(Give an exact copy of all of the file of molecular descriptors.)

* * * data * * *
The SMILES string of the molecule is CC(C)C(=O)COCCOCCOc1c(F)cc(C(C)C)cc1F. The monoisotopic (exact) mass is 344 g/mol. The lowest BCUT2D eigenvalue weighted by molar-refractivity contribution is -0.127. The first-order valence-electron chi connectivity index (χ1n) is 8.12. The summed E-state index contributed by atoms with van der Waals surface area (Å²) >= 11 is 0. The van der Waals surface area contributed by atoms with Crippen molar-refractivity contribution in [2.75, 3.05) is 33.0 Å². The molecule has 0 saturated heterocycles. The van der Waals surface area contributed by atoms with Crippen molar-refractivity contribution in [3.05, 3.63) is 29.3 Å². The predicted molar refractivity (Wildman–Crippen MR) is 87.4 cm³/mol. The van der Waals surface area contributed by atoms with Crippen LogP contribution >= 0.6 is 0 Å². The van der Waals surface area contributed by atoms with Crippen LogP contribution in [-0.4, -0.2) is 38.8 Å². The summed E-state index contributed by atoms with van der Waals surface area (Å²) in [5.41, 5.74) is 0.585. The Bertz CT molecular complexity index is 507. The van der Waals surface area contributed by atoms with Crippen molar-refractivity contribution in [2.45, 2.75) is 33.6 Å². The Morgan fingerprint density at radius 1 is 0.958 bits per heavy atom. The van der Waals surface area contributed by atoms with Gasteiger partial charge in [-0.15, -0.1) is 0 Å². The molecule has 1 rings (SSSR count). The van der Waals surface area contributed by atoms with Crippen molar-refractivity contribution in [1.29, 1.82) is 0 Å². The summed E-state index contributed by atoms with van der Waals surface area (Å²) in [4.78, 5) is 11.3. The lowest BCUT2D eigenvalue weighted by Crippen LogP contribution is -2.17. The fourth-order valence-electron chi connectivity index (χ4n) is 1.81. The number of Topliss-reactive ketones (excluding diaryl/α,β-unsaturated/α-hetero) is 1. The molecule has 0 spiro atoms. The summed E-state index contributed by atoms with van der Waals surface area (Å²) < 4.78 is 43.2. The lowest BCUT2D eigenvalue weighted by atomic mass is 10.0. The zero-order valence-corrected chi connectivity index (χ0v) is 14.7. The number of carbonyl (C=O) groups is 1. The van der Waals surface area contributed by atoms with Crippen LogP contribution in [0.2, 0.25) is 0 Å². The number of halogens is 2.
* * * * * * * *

The SMILES string of the molecule is CC(C)C(=O)COCCOCCOc1c(F)cc(C(C)C)cc1F. The monoisotopic (exact) mass is 344 g/mol. The lowest BCUT2D eigenvalue weighted by molar-refractivity contribution is -0.127. The first-order valence-electron chi connectivity index (χ1n) is 8.12. The summed E-state index contributed by atoms with van der Waals surface area (Å²) >= 11 is 0. The van der Waals surface area contributed by atoms with Crippen molar-refractivity contribution in [2.75, 3.05) is 33.0 Å². The molecule has 0 saturated heterocycles. The van der Waals surface area contributed by atoms with Crippen molar-refractivity contribution in [3.05, 3.63) is 29.3 Å². The predicted molar refractivity (Wildman–Crippen MR) is 87.4 cm³/mol. The van der Waals surface area contributed by atoms with Crippen LogP contribution >= 0.6 is 0 Å². The van der Waals surface area contributed by atoms with Crippen LogP contribution in [-0.4, -0.2) is 38.8 Å². The summed E-state index contributed by atoms with van der Waals surface area (Å²) in [5.41, 5.74) is 0.585. The Bertz CT molecular complexity index is 507. The van der Waals surface area contributed by atoms with Crippen molar-refractivity contribution in [2.45, 2.75) is 33.6 Å². The Morgan fingerprint density at radius 1 is 0.958 bits per heavy atom. The van der Waals surface area contributed by atoms with Gasteiger partial charge in [-0.15, -0.1) is 0 Å². The molecule has 1 rings (SSSR count). The van der Waals surface area contributed by atoms with Crippen molar-refractivity contribution in [1.29, 1.82) is 0 Å². The summed E-state index contributed by atoms with van der Waals surface area (Å²) in [4.78, 5) is 11.3. The lowest BCUT2D eigenvalue weighted by Crippen LogP contribution is -2.17. The fourth-order valence-electron chi connectivity index (χ4n) is 1.81. The number of Topliss-reactive ketones (excluding diaryl/α,β-unsaturated/α-hetero) is 1. The molecule has 0 spiro atoms. The summed E-state index contributed by atoms with van der Waals surface area (Å²) < 4.78 is 43.2. The lowest BCUT2D eigenvalue weighted by atomic mass is 10.0. The zero-order valence-corrected chi connectivity index (χ0v) is 14.7. The number of carbonyl (C=O) groups is 1. The van der Waals surface area contributed by atoms with Crippen LogP contribution in [0.2, 0.25) is 0 Å². The number of halogens is 2.